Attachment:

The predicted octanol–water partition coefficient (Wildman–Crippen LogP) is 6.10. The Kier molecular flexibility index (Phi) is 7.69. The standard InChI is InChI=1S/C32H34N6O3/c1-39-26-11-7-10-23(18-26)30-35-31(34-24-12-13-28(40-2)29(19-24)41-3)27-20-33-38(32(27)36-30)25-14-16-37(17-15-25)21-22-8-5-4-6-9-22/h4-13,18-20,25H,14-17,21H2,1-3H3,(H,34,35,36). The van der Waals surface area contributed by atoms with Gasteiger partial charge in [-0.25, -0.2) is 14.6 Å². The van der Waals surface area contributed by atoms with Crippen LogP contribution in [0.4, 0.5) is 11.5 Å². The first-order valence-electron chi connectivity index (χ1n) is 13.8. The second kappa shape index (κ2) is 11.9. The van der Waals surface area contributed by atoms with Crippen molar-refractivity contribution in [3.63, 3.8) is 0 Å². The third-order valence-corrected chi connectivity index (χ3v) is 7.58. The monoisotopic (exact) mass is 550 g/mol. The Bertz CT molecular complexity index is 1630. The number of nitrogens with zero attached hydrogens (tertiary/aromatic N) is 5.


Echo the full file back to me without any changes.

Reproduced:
The predicted octanol–water partition coefficient (Wildman–Crippen LogP) is 6.10. The Kier molecular flexibility index (Phi) is 7.69. The standard InChI is InChI=1S/C32H34N6O3/c1-39-26-11-7-10-23(18-26)30-35-31(34-24-12-13-28(40-2)29(19-24)41-3)27-20-33-38(32(27)36-30)25-14-16-37(17-15-25)21-22-8-5-4-6-9-22/h4-13,18-20,25H,14-17,21H2,1-3H3,(H,34,35,36). The van der Waals surface area contributed by atoms with Gasteiger partial charge in [-0.25, -0.2) is 14.6 Å². The van der Waals surface area contributed by atoms with Crippen LogP contribution in [0.4, 0.5) is 11.5 Å². The first-order valence-electron chi connectivity index (χ1n) is 13.8. The second kappa shape index (κ2) is 11.9. The van der Waals surface area contributed by atoms with Crippen molar-refractivity contribution in [3.63, 3.8) is 0 Å². The third-order valence-corrected chi connectivity index (χ3v) is 7.58. The monoisotopic (exact) mass is 550 g/mol. The Bertz CT molecular complexity index is 1630. The number of nitrogens with zero attached hydrogens (tertiary/aromatic N) is 5.